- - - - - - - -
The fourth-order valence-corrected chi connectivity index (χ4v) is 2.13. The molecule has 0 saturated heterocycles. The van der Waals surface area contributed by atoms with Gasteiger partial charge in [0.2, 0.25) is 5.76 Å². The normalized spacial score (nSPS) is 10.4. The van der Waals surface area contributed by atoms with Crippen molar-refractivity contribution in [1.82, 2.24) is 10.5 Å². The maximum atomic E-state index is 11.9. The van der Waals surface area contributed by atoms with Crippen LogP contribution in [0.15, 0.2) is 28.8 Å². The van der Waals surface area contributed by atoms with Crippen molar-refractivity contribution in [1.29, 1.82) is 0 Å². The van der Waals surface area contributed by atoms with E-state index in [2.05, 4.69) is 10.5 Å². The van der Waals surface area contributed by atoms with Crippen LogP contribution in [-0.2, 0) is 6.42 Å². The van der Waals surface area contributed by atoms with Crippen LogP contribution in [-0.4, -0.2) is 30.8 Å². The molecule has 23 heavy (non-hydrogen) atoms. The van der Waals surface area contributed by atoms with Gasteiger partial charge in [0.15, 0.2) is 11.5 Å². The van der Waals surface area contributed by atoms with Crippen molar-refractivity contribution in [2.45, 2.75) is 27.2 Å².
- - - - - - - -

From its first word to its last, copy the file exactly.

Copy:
The fourth-order valence-corrected chi connectivity index (χ4v) is 2.13. The molecule has 0 saturated heterocycles. The van der Waals surface area contributed by atoms with Gasteiger partial charge in [0.2, 0.25) is 5.76 Å². The normalized spacial score (nSPS) is 10.4. The van der Waals surface area contributed by atoms with Crippen molar-refractivity contribution in [1.82, 2.24) is 10.5 Å². The maximum atomic E-state index is 11.9. The van der Waals surface area contributed by atoms with Crippen LogP contribution in [0.15, 0.2) is 28.8 Å². The van der Waals surface area contributed by atoms with Crippen molar-refractivity contribution in [1.29, 1.82) is 0 Å². The van der Waals surface area contributed by atoms with E-state index in [2.05, 4.69) is 10.5 Å². The van der Waals surface area contributed by atoms with Crippen LogP contribution in [-0.2, 0) is 6.42 Å². The van der Waals surface area contributed by atoms with Crippen LogP contribution in [-0.4, -0.2) is 30.8 Å². The molecule has 23 heavy (non-hydrogen) atoms. The van der Waals surface area contributed by atoms with Gasteiger partial charge in [0.15, 0.2) is 11.5 Å². The van der Waals surface area contributed by atoms with Crippen molar-refractivity contribution in [2.45, 2.75) is 27.2 Å².